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SEO is one of one of the many subjects that seems fairly easy when you’re new — and then the more you learn about it, the more you understand just how insanely much there is to learn about it. Today, we’re going to get into one of the deeper levels of expert SEO strategy: the science of organizing your content so that it maximizes your SEO without sacrificing anything more valuable like your end user’s experience.
The way that the pages on your website link to each other not only affects which pages get indexed (or de-indexed!) by the bots, but also affect how your individual pages are ranked by the search engines. Let’s talk about how to build an information architecture that search engine bots love.
The Juice Pyramid and the Roots of Relevance
The basic rule is this: your root page (yoursite.com, possibly with /index, /home, or something similar) has the most juice. Every level down from the root page you go, that page has less juice simply because it’s further aware from the root page.
Each page passes juice down to the pages below it, but there’s a catch: the more relevant the page below is to the page above, the more juice gets passed down. So if you have a page about widgets and a page below it about uberwidgets, that’s a highly relevant connection — a second page below widgets that happens to be primarily about conveyor belts (with a paragraph about how widgets work with them) will get a lot less juice from the widget page.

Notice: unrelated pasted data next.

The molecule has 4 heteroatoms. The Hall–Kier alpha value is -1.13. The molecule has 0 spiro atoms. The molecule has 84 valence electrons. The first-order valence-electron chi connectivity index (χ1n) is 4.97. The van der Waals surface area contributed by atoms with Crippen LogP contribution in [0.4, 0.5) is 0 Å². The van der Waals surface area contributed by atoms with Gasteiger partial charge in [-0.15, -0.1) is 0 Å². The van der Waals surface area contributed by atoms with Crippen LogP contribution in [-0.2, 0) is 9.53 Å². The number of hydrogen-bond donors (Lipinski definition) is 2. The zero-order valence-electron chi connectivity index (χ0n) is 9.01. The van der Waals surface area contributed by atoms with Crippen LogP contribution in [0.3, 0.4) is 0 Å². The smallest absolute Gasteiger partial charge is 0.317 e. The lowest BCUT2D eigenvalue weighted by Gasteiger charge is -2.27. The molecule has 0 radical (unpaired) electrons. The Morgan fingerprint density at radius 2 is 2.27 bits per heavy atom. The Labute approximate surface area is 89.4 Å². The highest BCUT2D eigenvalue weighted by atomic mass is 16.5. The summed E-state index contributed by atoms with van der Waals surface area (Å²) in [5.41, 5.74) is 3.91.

When these two rules combine, what you get is a structure where, ideally, the root page targets a broad, high-traffic keyword, and then each ‘fork’ in the hierarchy subdivides into a longer, more specific, lower-traffic keyword.
“widgets” –> “industrial widgets” –> “high-torque industrial widgets”
–> “high-speed industrial widgets”
–> “municipal widgets” –> “low-decibel municipal widgets”
–> “recyclable widgets for municipal use”
–> “high-efficiency municipal widgets”
…and so on.
The Sitewide Links
In addition to this pyramid/root structure, there should be some pages — the most important ones — that get linked to as part of every single other page’s navigation bar. These pages will get a lot of internal juice simply because of the nav bar, so be sure you use the bar sparingly. That said, the navbar (along with the sitemap page) are vital for helping the bots reach everything, so you do want it to connect to at least all of your main landing pages.